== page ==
Queen’s Researchers develop algorithm to identify pulmonary hypertension from available Ontario healthcare data

KINGSTON, ON—Pulmonary hypertension is an often under-recognized chronic disease that involves a congestion of blood supply in the lungs and heart, and is associated with other life-threatening diseases like heart failure.

A team of researchers from the Department of Medicine at Queen’s University in Kingston, including Stephen Archer, Don Thiwanka Wijeratne, and Diane Lougheed along with other clinicians and epidemiologists have found a way to use available Ontario healthcare data to identify pulmonary hypertension in patients. They have developed an algorithm that can recognize people with this disease from this data, although patients will remain unidentified for privacy purposes. This work was published in Pulmonary Circulation in February.

The first of its kind in Canada, the study used secure deidentified data of patients in Kingston confirmed to have pulmonary hypertension and compared it to provincial healthcare data for patients with the same diagnosis. The researchers then developed a simple algorithm based on a pattern of emergency care visits or hospitalizations that captures a diagnosis of pulmonary hypertension. Patients in Ontario exhibiting this pattern of care can now be recognized in the provincial health database.

“To our knowledge, this is the first such study conducted in Canada that attempts to reliably identify such patients with this disease using healthcare data in Ontario. Previously, researchers in Canada and other parts of the world have developed similar algorithms to identify patients with other common diseases like diabetes, hypertension, asthma, and chronic obstructive pulmonary disease (COPD). As a result of these algorithms, there have been significant changes to practices on screening and treatment, and a better understanding of these diseases and what they do to patients,” says Dr. Wijeratne.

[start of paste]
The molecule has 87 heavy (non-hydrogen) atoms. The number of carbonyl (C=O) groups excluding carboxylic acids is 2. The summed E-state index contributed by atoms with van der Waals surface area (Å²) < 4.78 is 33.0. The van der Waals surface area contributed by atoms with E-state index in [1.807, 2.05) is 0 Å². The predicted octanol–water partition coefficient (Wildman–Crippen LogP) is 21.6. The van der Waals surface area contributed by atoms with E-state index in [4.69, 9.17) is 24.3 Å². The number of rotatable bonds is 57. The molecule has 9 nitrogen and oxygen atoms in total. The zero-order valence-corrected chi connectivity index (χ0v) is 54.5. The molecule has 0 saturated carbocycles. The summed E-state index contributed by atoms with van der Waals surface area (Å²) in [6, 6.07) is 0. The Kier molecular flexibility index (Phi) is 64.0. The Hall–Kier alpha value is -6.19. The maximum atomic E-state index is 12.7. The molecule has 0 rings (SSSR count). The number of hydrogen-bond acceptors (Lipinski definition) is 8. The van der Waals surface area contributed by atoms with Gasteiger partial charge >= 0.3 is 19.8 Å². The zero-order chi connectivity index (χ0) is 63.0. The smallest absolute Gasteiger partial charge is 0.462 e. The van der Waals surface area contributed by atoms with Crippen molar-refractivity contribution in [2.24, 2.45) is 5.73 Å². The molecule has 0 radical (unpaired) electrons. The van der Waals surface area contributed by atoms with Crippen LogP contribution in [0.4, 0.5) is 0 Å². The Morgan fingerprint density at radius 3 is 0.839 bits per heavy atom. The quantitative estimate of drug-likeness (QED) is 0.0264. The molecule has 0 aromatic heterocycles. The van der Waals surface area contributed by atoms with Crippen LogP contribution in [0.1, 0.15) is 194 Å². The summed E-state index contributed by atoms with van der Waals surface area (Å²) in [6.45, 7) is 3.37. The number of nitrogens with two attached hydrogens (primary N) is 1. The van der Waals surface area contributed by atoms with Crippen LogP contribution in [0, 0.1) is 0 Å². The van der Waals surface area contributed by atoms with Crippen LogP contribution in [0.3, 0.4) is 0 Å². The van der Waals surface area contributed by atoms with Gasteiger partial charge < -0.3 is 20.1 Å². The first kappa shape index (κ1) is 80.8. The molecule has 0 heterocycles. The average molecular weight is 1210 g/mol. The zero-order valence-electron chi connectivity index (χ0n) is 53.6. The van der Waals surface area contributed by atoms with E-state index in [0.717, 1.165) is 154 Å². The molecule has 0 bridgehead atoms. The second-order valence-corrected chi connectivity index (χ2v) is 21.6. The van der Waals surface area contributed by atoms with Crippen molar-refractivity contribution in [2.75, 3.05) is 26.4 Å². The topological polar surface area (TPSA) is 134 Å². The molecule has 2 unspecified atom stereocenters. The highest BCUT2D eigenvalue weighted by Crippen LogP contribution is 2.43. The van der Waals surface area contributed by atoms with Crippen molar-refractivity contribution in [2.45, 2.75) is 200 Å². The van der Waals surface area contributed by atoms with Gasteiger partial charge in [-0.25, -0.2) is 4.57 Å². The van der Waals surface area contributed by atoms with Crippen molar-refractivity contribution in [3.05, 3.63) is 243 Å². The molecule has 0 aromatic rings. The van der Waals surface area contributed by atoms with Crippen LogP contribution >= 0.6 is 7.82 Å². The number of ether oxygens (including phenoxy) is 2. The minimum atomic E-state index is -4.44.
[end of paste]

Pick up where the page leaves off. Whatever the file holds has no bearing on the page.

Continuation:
Pulmonary hypertension is associated with other common diseases like heart failure, COPD, sleep apnea, and blood clots within the lung. Over time, patients with such conditions develop pulmonary hypertension as a complication that goes undiagnosed until their symptoms get worse. A diagnosis of pulmonary hypertension brings a risk of death seven times higher than those in the general population of the same age.

Until now, only a small number of patients with pulmonary hypertension who attended specialized clinics could be studied, but now with the algorithm, a larger group of patients can be studied over time. This algorithm will provide valuable information on how patients with pulmonary hypertension get sick, what other illnesses they may have, why they get sick and what complications they develop, and how often and why they die. The effectiveness of treatments can then also be gauged over time. 

This research is one of the first steps in facilitating better care for pulmonary hypertension patients and will hopefully contribute to better quality of life and survival.

“This opens up significant opportunities for research, intervention and knowledge translation. Without such algorithms to identify pulmonary hypertension patients, they can only be studied at individual clinics that specialize in treating pulmonary hypertension patients. Now, we are able to track a large group of patients, look at their other comorbidities and risk factors, and the effects of treatment over time,” says Dr. Wijeratne.

Now that this algorithm exists in Ontario, it can be easily adapted for similar healthcare databases across Canada and the world.